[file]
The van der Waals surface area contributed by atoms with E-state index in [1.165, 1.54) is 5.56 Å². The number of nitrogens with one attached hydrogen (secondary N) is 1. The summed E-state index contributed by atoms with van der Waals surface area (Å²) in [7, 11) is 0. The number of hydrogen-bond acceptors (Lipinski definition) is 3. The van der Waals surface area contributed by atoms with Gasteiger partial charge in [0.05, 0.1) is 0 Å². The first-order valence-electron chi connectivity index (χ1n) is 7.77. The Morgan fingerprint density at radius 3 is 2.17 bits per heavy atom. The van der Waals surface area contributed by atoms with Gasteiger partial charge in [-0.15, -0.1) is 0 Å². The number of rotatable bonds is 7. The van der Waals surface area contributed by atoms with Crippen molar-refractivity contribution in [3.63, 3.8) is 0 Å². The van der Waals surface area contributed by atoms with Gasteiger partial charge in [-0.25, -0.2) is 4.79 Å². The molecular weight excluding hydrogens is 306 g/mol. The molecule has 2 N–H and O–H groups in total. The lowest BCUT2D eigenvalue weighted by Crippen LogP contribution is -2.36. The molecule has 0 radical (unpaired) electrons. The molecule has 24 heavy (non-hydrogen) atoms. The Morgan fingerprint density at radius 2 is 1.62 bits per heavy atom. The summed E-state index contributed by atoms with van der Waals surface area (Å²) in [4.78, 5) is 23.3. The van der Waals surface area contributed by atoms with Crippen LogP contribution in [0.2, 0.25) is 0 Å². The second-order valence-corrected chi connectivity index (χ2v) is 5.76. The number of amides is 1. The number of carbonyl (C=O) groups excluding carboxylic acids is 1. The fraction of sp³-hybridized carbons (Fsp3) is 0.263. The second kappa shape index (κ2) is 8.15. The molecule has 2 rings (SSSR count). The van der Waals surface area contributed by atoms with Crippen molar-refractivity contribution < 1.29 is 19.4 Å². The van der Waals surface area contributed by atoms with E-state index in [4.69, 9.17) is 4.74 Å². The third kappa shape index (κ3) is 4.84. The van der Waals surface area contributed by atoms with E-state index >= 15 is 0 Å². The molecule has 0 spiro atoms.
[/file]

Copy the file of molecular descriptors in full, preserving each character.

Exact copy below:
The van der Waals surface area contributed by atoms with E-state index in [1.165, 1.54) is 5.56 Å². The number of nitrogens with one attached hydrogen (secondary N) is 1. The summed E-state index contributed by atoms with van der Waals surface area (Å²) in [7, 11) is 0. The number of hydrogen-bond acceptors (Lipinski definition) is 3. The van der Waals surface area contributed by atoms with Gasteiger partial charge in [0.05, 0.1) is 0 Å². The first-order valence-electron chi connectivity index (χ1n) is 7.77. The Morgan fingerprint density at radius 3 is 2.17 bits per heavy atom. The van der Waals surface area contributed by atoms with Gasteiger partial charge in [-0.15, -0.1) is 0 Å². The number of rotatable bonds is 7. The van der Waals surface area contributed by atoms with Crippen molar-refractivity contribution in [3.63, 3.8) is 0 Å². The van der Waals surface area contributed by atoms with Gasteiger partial charge in [-0.25, -0.2) is 4.79 Å². The molecular weight excluding hydrogens is 306 g/mol. The molecule has 2 N–H and O–H groups in total. The lowest BCUT2D eigenvalue weighted by Crippen LogP contribution is -2.36. The molecule has 0 radical (unpaired) electrons. The molecule has 24 heavy (non-hydrogen) atoms. The Morgan fingerprint density at radius 2 is 1.62 bits per heavy atom. The summed E-state index contributed by atoms with van der Waals surface area (Å²) in [4.78, 5) is 23.3. The van der Waals surface area contributed by atoms with Crippen LogP contribution in [0.2, 0.25) is 0 Å². The second-order valence-corrected chi connectivity index (χ2v) is 5.76. The number of amides is 1. The number of carbonyl (C=O) groups excluding carboxylic acids is 1. The fraction of sp³-hybridized carbons (Fsp3) is 0.263. The second kappa shape index (κ2) is 8.15. The molecule has 2 rings (SSSR count). The van der Waals surface area contributed by atoms with Crippen molar-refractivity contribution < 1.29 is 19.4 Å². The van der Waals surface area contributed by atoms with E-state index in [4.69, 9.17) is 4.74 Å². The third kappa shape index (κ3) is 4.84. The van der Waals surface area contributed by atoms with E-state index >= 15 is 0 Å². The molecule has 0 spiro atoms.